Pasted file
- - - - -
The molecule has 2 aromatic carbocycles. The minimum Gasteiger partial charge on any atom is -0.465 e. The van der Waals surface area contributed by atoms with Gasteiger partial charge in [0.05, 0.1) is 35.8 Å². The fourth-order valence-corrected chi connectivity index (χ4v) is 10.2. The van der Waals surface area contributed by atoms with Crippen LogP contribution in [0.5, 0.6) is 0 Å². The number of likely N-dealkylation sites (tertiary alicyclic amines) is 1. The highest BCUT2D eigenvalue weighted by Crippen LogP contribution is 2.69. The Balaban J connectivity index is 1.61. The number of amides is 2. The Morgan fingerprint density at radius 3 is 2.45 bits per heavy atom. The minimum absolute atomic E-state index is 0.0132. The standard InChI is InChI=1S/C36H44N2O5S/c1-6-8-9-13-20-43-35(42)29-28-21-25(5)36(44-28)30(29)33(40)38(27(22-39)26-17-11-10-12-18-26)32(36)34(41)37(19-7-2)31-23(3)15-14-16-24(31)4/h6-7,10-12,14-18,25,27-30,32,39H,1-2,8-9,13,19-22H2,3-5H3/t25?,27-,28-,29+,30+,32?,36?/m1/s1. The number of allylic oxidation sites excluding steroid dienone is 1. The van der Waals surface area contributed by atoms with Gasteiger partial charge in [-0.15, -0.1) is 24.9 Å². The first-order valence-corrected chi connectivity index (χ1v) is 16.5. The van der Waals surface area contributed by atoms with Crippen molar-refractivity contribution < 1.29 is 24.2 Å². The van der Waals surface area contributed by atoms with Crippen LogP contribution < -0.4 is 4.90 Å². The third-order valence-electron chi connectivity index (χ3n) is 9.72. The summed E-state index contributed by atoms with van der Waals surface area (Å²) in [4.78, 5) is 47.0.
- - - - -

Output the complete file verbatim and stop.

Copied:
The molecule has 2 aromatic carbocycles. The minimum Gasteiger partial charge on any atom is -0.465 e. The van der Waals surface area contributed by atoms with Gasteiger partial charge in [0.05, 0.1) is 35.8 Å². The fourth-order valence-corrected chi connectivity index (χ4v) is 10.2. The van der Waals surface area contributed by atoms with Crippen LogP contribution in [0.5, 0.6) is 0 Å². The number of likely N-dealkylation sites (tertiary alicyclic amines) is 1. The highest BCUT2D eigenvalue weighted by Crippen LogP contribution is 2.69. The Balaban J connectivity index is 1.61. The number of amides is 2. The Morgan fingerprint density at radius 3 is 2.45 bits per heavy atom. The minimum absolute atomic E-state index is 0.0132. The standard InChI is InChI=1S/C36H44N2O5S/c1-6-8-9-13-20-43-35(42)29-28-21-25(5)36(44-28)30(29)33(40)38(27(22-39)26-17-11-10-12-18-26)32(36)34(41)37(19-7-2)31-23(3)15-14-16-24(31)4/h6-7,10-12,14-18,25,27-30,32,39H,1-2,8-9,13,19-22H2,3-5H3/t25?,27-,28-,29+,30+,32?,36?/m1/s1. The number of allylic oxidation sites excluding steroid dienone is 1. The van der Waals surface area contributed by atoms with Gasteiger partial charge in [-0.15, -0.1) is 24.9 Å². The first-order valence-corrected chi connectivity index (χ1v) is 16.5. The van der Waals surface area contributed by atoms with Crippen molar-refractivity contribution < 1.29 is 24.2 Å². The van der Waals surface area contributed by atoms with Crippen LogP contribution < -0.4 is 4.90 Å². The third-order valence-electron chi connectivity index (χ3n) is 9.72. The summed E-state index contributed by atoms with van der Waals surface area (Å²) in [4.78, 5) is 47.0.